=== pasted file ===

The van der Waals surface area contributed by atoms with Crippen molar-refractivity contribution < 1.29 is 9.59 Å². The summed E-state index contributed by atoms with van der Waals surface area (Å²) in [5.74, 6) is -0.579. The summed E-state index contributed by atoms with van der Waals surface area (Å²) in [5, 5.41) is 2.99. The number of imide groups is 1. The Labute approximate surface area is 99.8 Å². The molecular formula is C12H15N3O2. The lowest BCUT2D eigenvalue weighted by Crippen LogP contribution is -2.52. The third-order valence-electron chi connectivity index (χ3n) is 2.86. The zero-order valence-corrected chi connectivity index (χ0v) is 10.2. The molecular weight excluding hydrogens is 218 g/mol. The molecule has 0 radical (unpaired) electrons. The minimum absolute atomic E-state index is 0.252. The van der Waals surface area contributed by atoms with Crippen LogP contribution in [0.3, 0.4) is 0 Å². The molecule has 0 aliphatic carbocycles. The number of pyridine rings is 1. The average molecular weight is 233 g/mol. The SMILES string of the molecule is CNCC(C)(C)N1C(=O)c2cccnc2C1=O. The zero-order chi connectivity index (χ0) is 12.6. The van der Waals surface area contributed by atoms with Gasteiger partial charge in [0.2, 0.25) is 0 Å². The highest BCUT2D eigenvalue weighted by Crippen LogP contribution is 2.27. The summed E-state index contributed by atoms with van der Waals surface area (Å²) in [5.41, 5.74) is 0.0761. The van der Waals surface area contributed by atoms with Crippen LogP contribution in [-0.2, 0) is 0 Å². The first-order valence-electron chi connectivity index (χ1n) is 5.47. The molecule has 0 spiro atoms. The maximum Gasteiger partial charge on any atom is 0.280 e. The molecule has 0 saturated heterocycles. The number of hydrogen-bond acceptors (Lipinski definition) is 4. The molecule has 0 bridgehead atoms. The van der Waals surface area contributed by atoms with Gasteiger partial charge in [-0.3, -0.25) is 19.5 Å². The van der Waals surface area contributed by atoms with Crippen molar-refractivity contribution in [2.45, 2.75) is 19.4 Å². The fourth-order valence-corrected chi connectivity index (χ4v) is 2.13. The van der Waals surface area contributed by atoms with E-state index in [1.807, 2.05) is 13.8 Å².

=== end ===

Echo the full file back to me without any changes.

The van der Waals surface area contributed by atoms with Crippen molar-refractivity contribution < 1.29 is 9.59 Å². The summed E-state index contributed by atoms with van der Waals surface area (Å²) in [5.74, 6) is -0.579. The summed E-state index contributed by atoms with van der Waals surface area (Å²) in [5, 5.41) is 2.99. The number of imide groups is 1. The Labute approximate surface area is 99.8 Å². The molecular formula is C12H15N3O2. The lowest BCUT2D eigenvalue weighted by Crippen LogP contribution is -2.52. The third-order valence-electron chi connectivity index (χ3n) is 2.86. The zero-order valence-corrected chi connectivity index (χ0v) is 10.2. The molecular weight excluding hydrogens is 218 g/mol. The molecule has 0 radical (unpaired) electrons. The minimum absolute atomic E-state index is 0.252. The van der Waals surface area contributed by atoms with Crippen LogP contribution in [0.3, 0.4) is 0 Å². The molecule has 0 aliphatic carbocycles. The number of pyridine rings is 1. The average molecular weight is 233 g/mol. The SMILES string of the molecule is CNCC(C)(C)N1C(=O)c2cccnc2C1=O. The zero-order chi connectivity index (χ0) is 12.6. The van der Waals surface area contributed by atoms with Gasteiger partial charge in [0.2, 0.25) is 0 Å². The highest BCUT2D eigenvalue weighted by Crippen LogP contribution is 2.27. The summed E-state index contributed by atoms with van der Waals surface area (Å²) in [5.41, 5.74) is 0.0761. The van der Waals surface area contributed by atoms with Crippen LogP contribution in [-0.2, 0) is 0 Å². The first-order valence-electron chi connectivity index (χ1n) is 5.47. The molecule has 0 spiro atoms. The maximum Gasteiger partial charge on any atom is 0.280 e. The molecule has 0 saturated heterocycles. The number of hydrogen-bond acceptors (Lipinski definition) is 4. The molecule has 0 bridgehead atoms. The van der Waals surface area contributed by atoms with Gasteiger partial charge in [-0.3, -0.25) is 19.5 Å². The van der Waals surface area contributed by atoms with Crippen molar-refractivity contribution in [2.45, 2.75) is 19.4 Å². The fourth-order valence-corrected chi connectivity index (χ4v) is 2.13. The van der Waals surface area contributed by atoms with E-state index in [1.807, 2.05) is 13.8 Å².